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How do you determine the overall bandwidth usage for each computer connected to a wireless network?

I manage a small wireless network consisting of a couple of cheap Cisco/Linksys wifi routers. Unfortunately, these routers seem to have little built-in logging ability, and no way to tell which clients are using a lot of bandwidth. This is a problem because several dozen people use the wireless, and occasionally the network speed will get extremely slow (ping google.com takes several seconds/minutes).

I'm suspecting someone's downloading movies/torrents, which I wouldn't mind so much, but it's interfering with other people doing their jobs. I've already manually caught a couple interns downloading torrents, but I want to be more pro-active about it, and walking around the office to see what everyone's doing isn't practical.

Is there any way for a computer connected to a wireless network to monitor usage associated with MAC/IP addresses? I've looked into software like Wireshark, but it seems insanely complex to configure it to monitor any usage other than your own.

I don't care what sites people are going to, only the overall amount of bandwidth they're using. What's the easiest way to find this out?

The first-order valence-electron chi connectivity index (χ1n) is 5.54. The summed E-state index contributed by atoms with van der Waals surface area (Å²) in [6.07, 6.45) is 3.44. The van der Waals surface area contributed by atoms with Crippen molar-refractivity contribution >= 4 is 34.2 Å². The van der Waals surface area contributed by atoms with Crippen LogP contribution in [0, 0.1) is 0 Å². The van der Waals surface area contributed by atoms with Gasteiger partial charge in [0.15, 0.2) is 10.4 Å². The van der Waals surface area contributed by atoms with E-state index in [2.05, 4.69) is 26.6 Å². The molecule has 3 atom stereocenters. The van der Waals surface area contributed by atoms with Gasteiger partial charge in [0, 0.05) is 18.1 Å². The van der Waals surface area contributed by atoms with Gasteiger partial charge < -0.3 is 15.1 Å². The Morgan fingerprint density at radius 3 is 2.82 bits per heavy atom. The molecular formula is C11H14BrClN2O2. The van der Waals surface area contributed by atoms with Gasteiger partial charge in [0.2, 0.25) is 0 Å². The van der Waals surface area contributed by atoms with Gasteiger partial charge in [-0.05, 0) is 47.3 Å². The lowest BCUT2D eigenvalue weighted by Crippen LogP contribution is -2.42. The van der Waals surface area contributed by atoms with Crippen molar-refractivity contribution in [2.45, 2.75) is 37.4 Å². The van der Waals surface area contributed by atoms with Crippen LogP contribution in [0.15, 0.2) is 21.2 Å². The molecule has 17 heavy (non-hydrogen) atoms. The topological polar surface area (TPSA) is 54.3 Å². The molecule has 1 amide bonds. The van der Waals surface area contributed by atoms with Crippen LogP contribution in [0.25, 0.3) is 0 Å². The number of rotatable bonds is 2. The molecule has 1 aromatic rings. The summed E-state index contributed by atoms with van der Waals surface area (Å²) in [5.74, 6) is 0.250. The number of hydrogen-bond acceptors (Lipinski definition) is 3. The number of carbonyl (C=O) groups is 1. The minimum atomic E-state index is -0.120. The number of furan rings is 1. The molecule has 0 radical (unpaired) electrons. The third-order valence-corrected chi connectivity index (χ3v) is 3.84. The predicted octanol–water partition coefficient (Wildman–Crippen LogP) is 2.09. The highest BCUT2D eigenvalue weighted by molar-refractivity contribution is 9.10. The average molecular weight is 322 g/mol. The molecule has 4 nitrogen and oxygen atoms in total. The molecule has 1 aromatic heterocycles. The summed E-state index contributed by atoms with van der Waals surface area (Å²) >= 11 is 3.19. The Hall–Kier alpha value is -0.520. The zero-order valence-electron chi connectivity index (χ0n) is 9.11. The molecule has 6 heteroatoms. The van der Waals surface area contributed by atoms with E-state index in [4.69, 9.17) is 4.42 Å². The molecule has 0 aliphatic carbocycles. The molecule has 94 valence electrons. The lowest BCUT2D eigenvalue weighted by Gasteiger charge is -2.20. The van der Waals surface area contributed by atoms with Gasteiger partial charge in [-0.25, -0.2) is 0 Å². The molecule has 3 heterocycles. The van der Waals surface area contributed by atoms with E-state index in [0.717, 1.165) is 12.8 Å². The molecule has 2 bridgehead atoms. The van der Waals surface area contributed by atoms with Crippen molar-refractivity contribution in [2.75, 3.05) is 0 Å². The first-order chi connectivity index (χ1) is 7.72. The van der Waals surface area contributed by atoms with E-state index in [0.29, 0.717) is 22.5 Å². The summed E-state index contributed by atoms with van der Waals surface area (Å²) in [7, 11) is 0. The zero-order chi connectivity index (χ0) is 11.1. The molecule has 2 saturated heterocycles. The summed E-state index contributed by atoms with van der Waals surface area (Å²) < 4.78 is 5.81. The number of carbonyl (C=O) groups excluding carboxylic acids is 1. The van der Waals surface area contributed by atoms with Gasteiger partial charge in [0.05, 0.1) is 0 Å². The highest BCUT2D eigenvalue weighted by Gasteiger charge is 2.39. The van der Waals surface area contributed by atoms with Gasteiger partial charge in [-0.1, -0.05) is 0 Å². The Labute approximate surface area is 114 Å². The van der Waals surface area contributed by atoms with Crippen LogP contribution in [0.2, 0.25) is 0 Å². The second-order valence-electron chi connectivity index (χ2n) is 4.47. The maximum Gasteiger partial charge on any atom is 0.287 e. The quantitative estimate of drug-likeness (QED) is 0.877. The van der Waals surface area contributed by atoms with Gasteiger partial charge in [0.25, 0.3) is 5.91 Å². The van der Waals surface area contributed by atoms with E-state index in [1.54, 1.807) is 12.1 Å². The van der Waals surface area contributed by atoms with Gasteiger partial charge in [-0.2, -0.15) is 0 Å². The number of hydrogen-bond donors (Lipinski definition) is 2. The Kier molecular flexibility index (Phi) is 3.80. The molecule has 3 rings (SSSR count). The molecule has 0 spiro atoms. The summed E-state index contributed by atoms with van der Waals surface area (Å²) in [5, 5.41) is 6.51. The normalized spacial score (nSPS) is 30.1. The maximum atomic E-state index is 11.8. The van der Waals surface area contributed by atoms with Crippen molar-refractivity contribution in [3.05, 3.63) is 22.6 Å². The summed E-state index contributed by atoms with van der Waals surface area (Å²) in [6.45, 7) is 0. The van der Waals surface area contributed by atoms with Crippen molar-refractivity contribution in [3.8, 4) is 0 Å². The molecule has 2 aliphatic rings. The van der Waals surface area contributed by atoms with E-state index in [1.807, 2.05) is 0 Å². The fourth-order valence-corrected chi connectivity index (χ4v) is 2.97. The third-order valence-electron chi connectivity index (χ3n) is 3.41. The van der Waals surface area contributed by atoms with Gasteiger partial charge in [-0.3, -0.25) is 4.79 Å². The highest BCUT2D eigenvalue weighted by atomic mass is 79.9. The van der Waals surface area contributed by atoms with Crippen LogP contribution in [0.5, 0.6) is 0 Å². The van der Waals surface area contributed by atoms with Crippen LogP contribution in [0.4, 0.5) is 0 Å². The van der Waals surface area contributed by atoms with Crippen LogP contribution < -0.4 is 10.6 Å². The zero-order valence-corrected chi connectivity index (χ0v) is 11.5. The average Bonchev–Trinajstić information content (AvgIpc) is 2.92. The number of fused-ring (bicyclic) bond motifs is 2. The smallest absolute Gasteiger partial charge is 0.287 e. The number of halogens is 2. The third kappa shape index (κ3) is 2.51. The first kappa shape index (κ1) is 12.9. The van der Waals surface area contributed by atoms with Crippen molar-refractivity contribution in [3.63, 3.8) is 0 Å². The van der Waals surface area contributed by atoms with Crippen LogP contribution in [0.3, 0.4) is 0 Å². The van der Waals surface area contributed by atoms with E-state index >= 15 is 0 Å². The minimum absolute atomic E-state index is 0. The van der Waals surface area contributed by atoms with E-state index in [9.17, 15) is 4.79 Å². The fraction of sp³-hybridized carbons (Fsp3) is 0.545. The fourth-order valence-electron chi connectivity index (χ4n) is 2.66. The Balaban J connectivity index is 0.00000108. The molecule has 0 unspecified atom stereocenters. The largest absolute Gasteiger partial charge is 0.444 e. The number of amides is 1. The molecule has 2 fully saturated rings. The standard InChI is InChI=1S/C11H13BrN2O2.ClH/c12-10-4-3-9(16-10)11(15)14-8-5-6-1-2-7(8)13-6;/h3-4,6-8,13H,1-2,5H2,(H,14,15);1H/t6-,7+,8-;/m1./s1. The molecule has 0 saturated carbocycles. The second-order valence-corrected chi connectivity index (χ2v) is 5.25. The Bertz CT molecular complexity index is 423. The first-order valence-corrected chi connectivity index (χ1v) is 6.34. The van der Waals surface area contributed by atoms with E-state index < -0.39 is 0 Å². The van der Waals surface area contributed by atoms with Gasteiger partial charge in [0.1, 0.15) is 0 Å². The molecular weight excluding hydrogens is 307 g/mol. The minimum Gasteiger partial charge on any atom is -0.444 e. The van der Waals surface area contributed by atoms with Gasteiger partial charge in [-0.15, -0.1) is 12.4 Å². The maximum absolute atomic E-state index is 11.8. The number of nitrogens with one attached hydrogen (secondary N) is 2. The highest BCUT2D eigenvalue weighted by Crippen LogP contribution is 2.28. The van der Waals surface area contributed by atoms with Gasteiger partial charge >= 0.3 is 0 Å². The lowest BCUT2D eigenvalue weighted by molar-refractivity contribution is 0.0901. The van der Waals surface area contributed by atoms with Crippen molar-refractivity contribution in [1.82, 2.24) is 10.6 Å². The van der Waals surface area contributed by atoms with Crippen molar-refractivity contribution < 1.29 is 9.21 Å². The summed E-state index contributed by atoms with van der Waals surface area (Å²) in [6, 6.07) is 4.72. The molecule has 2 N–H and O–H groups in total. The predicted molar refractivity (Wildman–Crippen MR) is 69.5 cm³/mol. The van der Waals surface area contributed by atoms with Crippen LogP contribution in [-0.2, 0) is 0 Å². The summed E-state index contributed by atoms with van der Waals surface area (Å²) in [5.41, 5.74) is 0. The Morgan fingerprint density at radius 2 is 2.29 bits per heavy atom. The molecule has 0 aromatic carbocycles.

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2 Answers 2

up vote 2 down vote accepted

I strongly advise spending the money for a router which has decent traffic monitoring and Quality of Service (or "QoS") which will allow you to not just see what and who is using bandwidth, but mark certain types of traffic as high-priority (skype, online multiplayer games, email, webbrowsing, streaming audio/video) or low-priority (http downloads, torrenting, ftp). Most medium / high-end ($70-$120) consumer routers support this, especially if you get one which can run DD-WRT as a replacement firmware.

You mention interns, which suggests a work environment; The solution might be as simple as informing the employees that bandwidth is limited and that they should avoid and minimize high-bandwidth activities, and that you'll be monitoring the network for overall health. (Note, the definitions of 'high-priority' and 'low-priority' in the first paragraph might also be different, and you might want to outright block certain types of traffic or ports or websites)

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Less on the topic of monitoring but if you believe people are using high-bandwidth applications you could just block the ports for them on your firewall. the ports for bit torrent traffic are TCP 6881-6889, 6969 and 8080 and to insure blocking it make sure that UDP 1024-65534 are also blocked. (source: http://www.imfirewall.com/en/protocols/Bittorrent.htm) if you follow a similar approach with all other strenuous applications (skype, gaming etc) you should notice improved network performance.

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Heh, the Linksys's admin interface informs me that 1024-65534 is an invalid UDP range... –  Cerin Aug 30 '12 at 16:37
    
it would probably be best to listen more closely to the other guy. –  Justin Becker Sep 5 '12 at 20:13

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